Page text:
HOV lanes are pretty much universally recognized as an effective tool to drastically reduce congestion and commute times. And Middle Tennessee ranks sixth in the nation for total HOV lane miles. That should mean reduced congestion in Middle Tennessee, right?
But on your morning commute, do you find yourself gritting your teeth and muttering words your mother wouldn’t like to hear about how slow everyone’s moving?
Why? Because Tennessee is routinely among the lowest, if not the lowest, state in the country for enforcing HOV laws.
A 2014 TDOT study estimated that between 63 and 96 percent of drivers violate HOV lane laws on the state’s 147 miles of HOV lanes.
How is Tennessee rock bottom?
It’s rock bottom in two ways: last in violation enforcement and lowest for violation fines.
What’s the fine?
A typical speeding ticket in Tennessee runs around $250. The fine for HOV violation is only $50 – not a huge deterrent. With speeding, other factors can quickly impact your wallet and your driving privileges. Get caught speeding too many times and your fines increase each time. Not to mention, with Tennessee’s point system, you can have your license suspended or revoked. Get caught going more than 25 mph over the limit, and you can be given a reckless driving charge. That fine starts at $500 and up to six months in jail.
Not with HOV violations. Violate that state law as many times as you like for $50 a pop! It’s considered a parking ticket. No wonder the highway is a parking lot in rush hour.
So just how much are HOV violations being enforced?
Enforcement of HOV seems to boil down to one thing: “Really, we operate on the honor system,” said TDOT’s Chief Engineer Paul Degges.
Lt. Mike Gilliland of the Metro Nashville Police Department (MNPD) traffic section said “danger to the officer is the issue” when it comes to enforcement. Traffic stops initiated from the far left lane, he said, make them more dangerous traffic stops than any other. He also said it is simply not a priority compared to other traffic violations.
Here’s the annual totals for HOV lane citations in Davidson County the past three years:
2016 – 123
2015 – 140
2014 – 281
Only 123 HOV lane citations in 2016, out of 56,878 total traffic violations countywide, with seatbelt (2,766 citations) and speeding (29,347 citations) being the top two offenses.
MNPD’s data does not break down the location of offenses, therefore these numbers include stops on interstates, secondary roads, highways, etc.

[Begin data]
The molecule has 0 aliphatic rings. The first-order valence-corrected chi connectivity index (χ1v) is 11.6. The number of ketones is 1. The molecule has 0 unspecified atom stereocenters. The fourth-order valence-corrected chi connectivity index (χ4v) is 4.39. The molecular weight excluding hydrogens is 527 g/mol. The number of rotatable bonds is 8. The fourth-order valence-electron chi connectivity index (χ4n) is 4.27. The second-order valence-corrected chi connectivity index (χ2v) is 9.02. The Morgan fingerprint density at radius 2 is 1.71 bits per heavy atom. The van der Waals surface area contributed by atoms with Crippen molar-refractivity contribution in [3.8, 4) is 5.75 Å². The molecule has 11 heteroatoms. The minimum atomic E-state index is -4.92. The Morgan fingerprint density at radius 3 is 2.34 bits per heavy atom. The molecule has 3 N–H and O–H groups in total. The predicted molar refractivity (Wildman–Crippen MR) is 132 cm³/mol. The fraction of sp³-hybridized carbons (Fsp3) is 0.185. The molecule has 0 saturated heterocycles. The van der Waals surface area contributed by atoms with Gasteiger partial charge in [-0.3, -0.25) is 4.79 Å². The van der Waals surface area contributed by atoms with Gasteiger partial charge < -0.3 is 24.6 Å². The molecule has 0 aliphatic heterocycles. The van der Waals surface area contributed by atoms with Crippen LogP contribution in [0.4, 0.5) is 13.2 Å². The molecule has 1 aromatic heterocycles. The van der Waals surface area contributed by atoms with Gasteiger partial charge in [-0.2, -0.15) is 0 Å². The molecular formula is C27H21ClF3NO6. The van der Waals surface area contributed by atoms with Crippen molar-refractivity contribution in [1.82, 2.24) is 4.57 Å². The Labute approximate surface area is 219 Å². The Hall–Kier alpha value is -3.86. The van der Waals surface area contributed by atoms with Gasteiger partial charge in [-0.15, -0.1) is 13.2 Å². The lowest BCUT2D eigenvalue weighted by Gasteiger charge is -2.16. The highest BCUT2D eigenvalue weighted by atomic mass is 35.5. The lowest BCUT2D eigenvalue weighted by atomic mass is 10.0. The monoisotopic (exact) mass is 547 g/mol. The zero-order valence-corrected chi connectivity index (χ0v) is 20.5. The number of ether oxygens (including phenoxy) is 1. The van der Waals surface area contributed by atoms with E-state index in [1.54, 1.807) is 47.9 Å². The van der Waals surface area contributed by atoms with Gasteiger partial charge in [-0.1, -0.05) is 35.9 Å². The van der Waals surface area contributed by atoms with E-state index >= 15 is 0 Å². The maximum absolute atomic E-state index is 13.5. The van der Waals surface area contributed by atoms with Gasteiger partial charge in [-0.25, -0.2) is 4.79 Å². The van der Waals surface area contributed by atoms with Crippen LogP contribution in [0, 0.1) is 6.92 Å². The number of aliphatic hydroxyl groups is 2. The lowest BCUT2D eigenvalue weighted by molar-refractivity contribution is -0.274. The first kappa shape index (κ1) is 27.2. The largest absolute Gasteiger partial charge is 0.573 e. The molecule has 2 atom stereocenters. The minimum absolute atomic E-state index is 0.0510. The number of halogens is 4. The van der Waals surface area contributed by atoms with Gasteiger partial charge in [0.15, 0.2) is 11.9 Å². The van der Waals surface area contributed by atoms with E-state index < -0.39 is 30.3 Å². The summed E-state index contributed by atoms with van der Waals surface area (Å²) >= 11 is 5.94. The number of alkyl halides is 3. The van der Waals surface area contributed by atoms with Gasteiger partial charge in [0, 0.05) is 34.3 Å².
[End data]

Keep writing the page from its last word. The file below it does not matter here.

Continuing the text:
The Tennessee Highway Patrol (THP), which patrols the area outside of Davidson County and outside major cities and the majority of the 147 miles of HOV lanes in the state, seems to operate on the same prioritize-by-safety system of policing as does the MNPD.
The THP did not have much higher HOV stats:
As the graph above shows, HOV enforcement has declined sharply over the past eight years – it’s clearly not a priority.
Compared to other states with a similar number of HOV lanes, like Arizona, Virginia and Texas, Tennessee’s number of citations is low. Arizona has 190 miles of HOV lanes and issued 7,364 citations in 2015. Virginia, with 113 HOV miles, had more than 100 times the citations than Tennessee, with 18,194 in 2013, the most recently available number. In Dallas, alone, 5,369 HOV citations were issued in 2016. All this info is according to the respective state’s law enforcement.
“While we enforce all the laws, we must police by reducing the most dangerous behavior,” Lt. Bill Miller, a Public Information Officer with the THP said. “And pulling someone over in the far left lane presents a lot of danger, because we require drivers to pull over on the right. It is just not safe to pull over on the left– especially right next to the fastest lanes.”
Who actually does the enforcing?
The way the highway is policed in Tennessee, when lanes go through certain jurisdictions, those jurisdictions play a role in enforcing the laws. That means smaller local jurisdictions assist in patrolling the highways that go through their cities and towns.
MNPD is authorized to enforce all highway laws once a driver enters Davidson County, where a majority of HOV lanes exist. In Davidson County, where I-40, I-65, and I-24 (the three highways in the county with HOV lanes) converge, more than 350,000 cars commute every day into and out of the county, according to TDOT.
The City of Brentwood, located right on the border between Davidson and Williamson Counties, had over 156,000 cars moving through its jurisdiction on I-65 per day in 2016. That was just shy of 60 million cars total for the year.
Brentwood Police issued a total of 119 citations on I-65 in 2016. Of those, 32 were for speeding, 24 for not having proof of insurance, 21 for expired registration, and 6 for careless driving.
But there were zero for HOV lane violations.
I-65 from Williamson County to Nashville is regarded as perhaps the worst stretch of highway for HOV violation rates in the state (the country, for that matter) according to TDOT. As recently as 2014, TDOT records estimate that 85 to 90 percent of drivers were misusing HOV lanes on I-65 during morning and evening rush hours.
What’s the solution?
Should the region try to address its traffic issues with a multi-billion dollar, regional mass transit system? Or should it start with a simpler, cheaper solution that might just help now — enforcing HOV lanes.
Some regional and state leaders are trying to address the problem now, with an eye to the future. Recently the Williamson County chamber of commerce unanimously endorsed legislation to increase enforcement of HOV lanes, put forth by Rep. Sam Whitson and sponsored State Senator Jack Johnson. The future will tell. Hopefully, it is one we can get to without sitting in traffic for so long we never get there.